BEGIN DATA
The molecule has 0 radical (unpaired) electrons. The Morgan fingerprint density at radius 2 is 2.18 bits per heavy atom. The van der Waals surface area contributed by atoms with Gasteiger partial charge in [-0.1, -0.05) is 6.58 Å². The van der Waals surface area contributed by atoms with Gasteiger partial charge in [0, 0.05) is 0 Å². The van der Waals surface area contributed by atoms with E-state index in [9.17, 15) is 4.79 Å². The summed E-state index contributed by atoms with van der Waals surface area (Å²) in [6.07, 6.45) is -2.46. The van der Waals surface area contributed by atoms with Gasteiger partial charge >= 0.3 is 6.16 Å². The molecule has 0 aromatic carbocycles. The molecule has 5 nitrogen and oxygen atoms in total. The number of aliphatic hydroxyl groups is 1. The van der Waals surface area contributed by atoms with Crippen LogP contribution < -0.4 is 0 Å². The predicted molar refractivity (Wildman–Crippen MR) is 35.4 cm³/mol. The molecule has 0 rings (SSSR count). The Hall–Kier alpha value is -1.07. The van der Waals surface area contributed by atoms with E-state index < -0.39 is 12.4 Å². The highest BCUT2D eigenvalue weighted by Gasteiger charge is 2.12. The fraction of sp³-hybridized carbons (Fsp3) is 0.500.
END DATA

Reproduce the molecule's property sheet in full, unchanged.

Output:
The molecule has 0 radical (unpaired) electrons. The Morgan fingerprint density at radius 2 is 2.18 bits per heavy atom. The van der Waals surface area contributed by atoms with Gasteiger partial charge in [-0.1, -0.05) is 6.58 Å². The van der Waals surface area contributed by atoms with Gasteiger partial charge in [0, 0.05) is 0 Å². The van der Waals surface area contributed by atoms with E-state index in [9.17, 15) is 4.79 Å². The summed E-state index contributed by atoms with van der Waals surface area (Å²) in [6.07, 6.45) is -2.46. The van der Waals surface area contributed by atoms with Gasteiger partial charge >= 0.3 is 6.16 Å². The molecule has 0 aromatic carbocycles. The molecule has 5 nitrogen and oxygen atoms in total. The number of aliphatic hydroxyl groups is 1. The van der Waals surface area contributed by atoms with Crippen LogP contribution < -0.4 is 0 Å². The predicted molar refractivity (Wildman–Crippen MR) is 35.4 cm³/mol. The molecule has 0 rings (SSSR count). The Hall–Kier alpha value is -1.07. The van der Waals surface area contributed by atoms with E-state index < -0.39 is 12.4 Å². The highest BCUT2D eigenvalue weighted by Gasteiger charge is 2.12. The fraction of sp³-hybridized carbons (Fsp3) is 0.500.